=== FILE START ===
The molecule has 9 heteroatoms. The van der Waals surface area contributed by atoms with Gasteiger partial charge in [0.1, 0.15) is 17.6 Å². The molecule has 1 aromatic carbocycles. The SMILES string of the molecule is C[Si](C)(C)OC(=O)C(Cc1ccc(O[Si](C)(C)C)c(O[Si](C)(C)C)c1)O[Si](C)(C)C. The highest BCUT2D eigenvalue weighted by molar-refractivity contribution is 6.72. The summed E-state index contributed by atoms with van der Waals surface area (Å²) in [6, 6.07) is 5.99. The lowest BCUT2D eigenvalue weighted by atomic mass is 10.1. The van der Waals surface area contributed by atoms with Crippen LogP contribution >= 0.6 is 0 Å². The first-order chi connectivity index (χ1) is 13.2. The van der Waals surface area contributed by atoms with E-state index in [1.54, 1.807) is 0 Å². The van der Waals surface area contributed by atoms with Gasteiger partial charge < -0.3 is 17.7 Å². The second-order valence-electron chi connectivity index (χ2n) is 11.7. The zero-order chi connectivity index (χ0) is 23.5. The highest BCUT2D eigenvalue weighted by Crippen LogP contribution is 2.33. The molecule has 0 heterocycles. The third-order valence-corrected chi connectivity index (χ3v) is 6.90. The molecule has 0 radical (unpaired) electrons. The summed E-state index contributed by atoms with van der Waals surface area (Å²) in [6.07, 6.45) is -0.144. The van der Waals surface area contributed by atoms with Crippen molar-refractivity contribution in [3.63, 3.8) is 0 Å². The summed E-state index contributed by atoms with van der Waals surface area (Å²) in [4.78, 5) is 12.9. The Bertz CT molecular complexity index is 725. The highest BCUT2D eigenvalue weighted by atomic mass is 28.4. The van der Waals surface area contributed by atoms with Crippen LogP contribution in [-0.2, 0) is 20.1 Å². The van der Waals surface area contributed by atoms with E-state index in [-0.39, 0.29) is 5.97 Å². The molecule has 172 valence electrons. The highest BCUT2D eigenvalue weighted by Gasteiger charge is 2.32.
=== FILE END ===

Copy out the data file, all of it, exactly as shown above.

The molecule has 9 heteroatoms. The van der Waals surface area contributed by atoms with Gasteiger partial charge in [0.1, 0.15) is 17.6 Å². The molecule has 1 aromatic carbocycles. The SMILES string of the molecule is C[Si](C)(C)OC(=O)C(Cc1ccc(O[Si](C)(C)C)c(O[Si](C)(C)C)c1)O[Si](C)(C)C. The highest BCUT2D eigenvalue weighted by molar-refractivity contribution is 6.72. The summed E-state index contributed by atoms with van der Waals surface area (Å²) in [6, 6.07) is 5.99. The lowest BCUT2D eigenvalue weighted by atomic mass is 10.1. The van der Waals surface area contributed by atoms with Crippen LogP contribution >= 0.6 is 0 Å². The first-order chi connectivity index (χ1) is 13.2. The van der Waals surface area contributed by atoms with E-state index in [1.54, 1.807) is 0 Å². The van der Waals surface area contributed by atoms with Gasteiger partial charge < -0.3 is 17.7 Å². The second-order valence-electron chi connectivity index (χ2n) is 11.7. The zero-order chi connectivity index (χ0) is 23.5. The highest BCUT2D eigenvalue weighted by Crippen LogP contribution is 2.33. The molecule has 0 heterocycles. The third-order valence-corrected chi connectivity index (χ3v) is 6.90. The molecule has 0 radical (unpaired) electrons. The summed E-state index contributed by atoms with van der Waals surface area (Å²) in [6.07, 6.45) is -0.144. The van der Waals surface area contributed by atoms with Crippen molar-refractivity contribution in [3.63, 3.8) is 0 Å². The summed E-state index contributed by atoms with van der Waals surface area (Å²) in [4.78, 5) is 12.9. The Bertz CT molecular complexity index is 725. The highest BCUT2D eigenvalue weighted by atomic mass is 28.4. The van der Waals surface area contributed by atoms with Crippen LogP contribution in [-0.2, 0) is 20.1 Å². The van der Waals surface area contributed by atoms with E-state index in [-0.39, 0.29) is 5.97 Å². The molecule has 172 valence electrons. The highest BCUT2D eigenvalue weighted by Gasteiger charge is 2.32.